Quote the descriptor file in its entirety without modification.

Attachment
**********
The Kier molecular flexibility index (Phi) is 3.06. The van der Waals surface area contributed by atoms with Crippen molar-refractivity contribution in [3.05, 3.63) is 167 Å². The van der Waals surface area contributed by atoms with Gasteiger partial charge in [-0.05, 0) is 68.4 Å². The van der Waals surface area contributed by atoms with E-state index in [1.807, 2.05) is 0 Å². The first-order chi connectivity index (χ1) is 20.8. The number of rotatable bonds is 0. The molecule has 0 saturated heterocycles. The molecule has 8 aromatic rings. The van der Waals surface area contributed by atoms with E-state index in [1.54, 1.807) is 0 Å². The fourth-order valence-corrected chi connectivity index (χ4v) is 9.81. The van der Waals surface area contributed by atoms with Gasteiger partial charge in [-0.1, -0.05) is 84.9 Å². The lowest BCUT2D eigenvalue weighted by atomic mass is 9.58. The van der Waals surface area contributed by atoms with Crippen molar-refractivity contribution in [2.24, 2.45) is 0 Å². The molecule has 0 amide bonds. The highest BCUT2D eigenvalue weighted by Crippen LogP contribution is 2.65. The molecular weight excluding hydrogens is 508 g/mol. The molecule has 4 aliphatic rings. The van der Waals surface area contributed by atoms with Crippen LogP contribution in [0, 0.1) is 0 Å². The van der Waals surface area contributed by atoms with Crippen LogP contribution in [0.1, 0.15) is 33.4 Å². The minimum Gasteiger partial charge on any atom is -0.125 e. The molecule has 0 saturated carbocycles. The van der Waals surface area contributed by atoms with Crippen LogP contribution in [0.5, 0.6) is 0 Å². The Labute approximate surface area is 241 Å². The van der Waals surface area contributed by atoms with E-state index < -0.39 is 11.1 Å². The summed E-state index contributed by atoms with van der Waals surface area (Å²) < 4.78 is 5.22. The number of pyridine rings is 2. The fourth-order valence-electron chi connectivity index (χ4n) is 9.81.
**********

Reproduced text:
The Kier molecular flexibility index (Phi) is 3.06. The van der Waals surface area contributed by atoms with Crippen molar-refractivity contribution in [3.05, 3.63) is 167 Å². The van der Waals surface area contributed by atoms with Gasteiger partial charge in [-0.05, 0) is 68.4 Å². The van der Waals surface area contributed by atoms with E-state index in [1.807, 2.05) is 0 Å². The first-order chi connectivity index (χ1) is 20.8. The number of rotatable bonds is 0. The molecule has 0 saturated heterocycles. The molecule has 8 aromatic rings. The van der Waals surface area contributed by atoms with E-state index in [1.54, 1.807) is 0 Å². The fourth-order valence-corrected chi connectivity index (χ4v) is 9.81. The van der Waals surface area contributed by atoms with Gasteiger partial charge in [-0.1, -0.05) is 84.9 Å². The lowest BCUT2D eigenvalue weighted by atomic mass is 9.58. The van der Waals surface area contributed by atoms with Crippen molar-refractivity contribution in [2.24, 2.45) is 0 Å². The molecule has 0 amide bonds. The highest BCUT2D eigenvalue weighted by Crippen LogP contribution is 2.65. The molecular weight excluding hydrogens is 508 g/mol. The molecule has 4 aliphatic rings. The van der Waals surface area contributed by atoms with Crippen LogP contribution in [0, 0.1) is 0 Å². The van der Waals surface area contributed by atoms with Crippen LogP contribution in [0.1, 0.15) is 33.4 Å². The minimum Gasteiger partial charge on any atom is -0.125 e. The molecule has 0 saturated carbocycles. The van der Waals surface area contributed by atoms with Crippen LogP contribution in [0.5, 0.6) is 0 Å². The Labute approximate surface area is 241 Å². The van der Waals surface area contributed by atoms with E-state index < -0.39 is 11.1 Å². The summed E-state index contributed by atoms with van der Waals surface area (Å²) < 4.78 is 5.22. The number of pyridine rings is 2. The fourth-order valence-electron chi connectivity index (χ4n) is 9.81.